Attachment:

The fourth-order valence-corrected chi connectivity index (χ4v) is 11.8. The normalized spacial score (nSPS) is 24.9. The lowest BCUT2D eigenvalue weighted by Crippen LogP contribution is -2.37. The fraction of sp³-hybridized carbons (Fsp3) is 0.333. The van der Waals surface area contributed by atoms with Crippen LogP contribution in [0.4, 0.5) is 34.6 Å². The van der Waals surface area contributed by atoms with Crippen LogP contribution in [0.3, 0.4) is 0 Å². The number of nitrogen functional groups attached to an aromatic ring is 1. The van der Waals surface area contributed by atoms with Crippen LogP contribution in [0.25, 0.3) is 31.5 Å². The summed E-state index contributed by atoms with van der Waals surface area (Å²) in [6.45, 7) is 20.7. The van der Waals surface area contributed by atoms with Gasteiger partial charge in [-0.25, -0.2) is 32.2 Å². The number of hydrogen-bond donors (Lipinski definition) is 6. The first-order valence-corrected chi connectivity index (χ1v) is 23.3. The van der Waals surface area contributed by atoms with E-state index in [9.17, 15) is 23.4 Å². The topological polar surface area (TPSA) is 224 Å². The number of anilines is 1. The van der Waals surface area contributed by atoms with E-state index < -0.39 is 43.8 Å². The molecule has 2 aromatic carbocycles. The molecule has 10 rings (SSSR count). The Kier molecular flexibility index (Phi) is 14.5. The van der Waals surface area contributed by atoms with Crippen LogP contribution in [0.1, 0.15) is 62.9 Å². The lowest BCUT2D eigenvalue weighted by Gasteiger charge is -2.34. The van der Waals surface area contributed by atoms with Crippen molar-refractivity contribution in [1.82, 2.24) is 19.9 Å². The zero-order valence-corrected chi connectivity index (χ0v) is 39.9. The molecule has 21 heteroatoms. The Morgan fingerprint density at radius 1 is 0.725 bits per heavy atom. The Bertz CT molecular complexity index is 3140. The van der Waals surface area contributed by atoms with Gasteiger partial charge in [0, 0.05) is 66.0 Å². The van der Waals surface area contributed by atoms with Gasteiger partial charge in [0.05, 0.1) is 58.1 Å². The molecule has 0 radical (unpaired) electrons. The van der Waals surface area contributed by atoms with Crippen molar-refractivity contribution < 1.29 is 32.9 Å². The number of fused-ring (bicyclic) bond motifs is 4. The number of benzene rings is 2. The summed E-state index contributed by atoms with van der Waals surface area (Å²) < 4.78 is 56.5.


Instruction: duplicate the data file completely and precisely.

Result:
The fourth-order valence-corrected chi connectivity index (χ4v) is 11.8. The normalized spacial score (nSPS) is 24.9. The lowest BCUT2D eigenvalue weighted by Crippen LogP contribution is -2.37. The fraction of sp³-hybridized carbons (Fsp3) is 0.333. The van der Waals surface area contributed by atoms with Crippen LogP contribution in [0.4, 0.5) is 34.6 Å². The van der Waals surface area contributed by atoms with Crippen LogP contribution in [0.3, 0.4) is 0 Å². The number of nitrogen functional groups attached to an aromatic ring is 1. The van der Waals surface area contributed by atoms with Crippen LogP contribution in [0.25, 0.3) is 31.5 Å². The summed E-state index contributed by atoms with van der Waals surface area (Å²) in [6.45, 7) is 20.7. The van der Waals surface area contributed by atoms with Gasteiger partial charge in [-0.25, -0.2) is 32.2 Å². The number of hydrogen-bond donors (Lipinski definition) is 6. The first-order valence-corrected chi connectivity index (χ1v) is 23.3. The van der Waals surface area contributed by atoms with E-state index in [9.17, 15) is 23.4 Å². The topological polar surface area (TPSA) is 224 Å². The number of anilines is 1. The van der Waals surface area contributed by atoms with E-state index < -0.39 is 43.8 Å². The molecule has 2 aromatic carbocycles. The molecule has 10 rings (SSSR count). The Kier molecular flexibility index (Phi) is 14.5. The van der Waals surface area contributed by atoms with Crippen LogP contribution in [0.1, 0.15) is 62.9 Å². The lowest BCUT2D eigenvalue weighted by Gasteiger charge is -2.34. The van der Waals surface area contributed by atoms with Crippen molar-refractivity contribution in [1.82, 2.24) is 19.9 Å². The zero-order valence-corrected chi connectivity index (χ0v) is 39.9. The molecule has 21 heteroatoms. The Morgan fingerprint density at radius 1 is 0.725 bits per heavy atom. The Bertz CT molecular complexity index is 3140. The van der Waals surface area contributed by atoms with Gasteiger partial charge in [0, 0.05) is 66.0 Å². The van der Waals surface area contributed by atoms with Gasteiger partial charge in [0.05, 0.1) is 58.1 Å². The molecule has 0 radical (unpaired) electrons. The van der Waals surface area contributed by atoms with Crippen molar-refractivity contribution < 1.29 is 32.9 Å². The number of fused-ring (bicyclic) bond motifs is 4. The number of benzene rings is 2. The summed E-state index contributed by atoms with van der Waals surface area (Å²) < 4.78 is 56.5.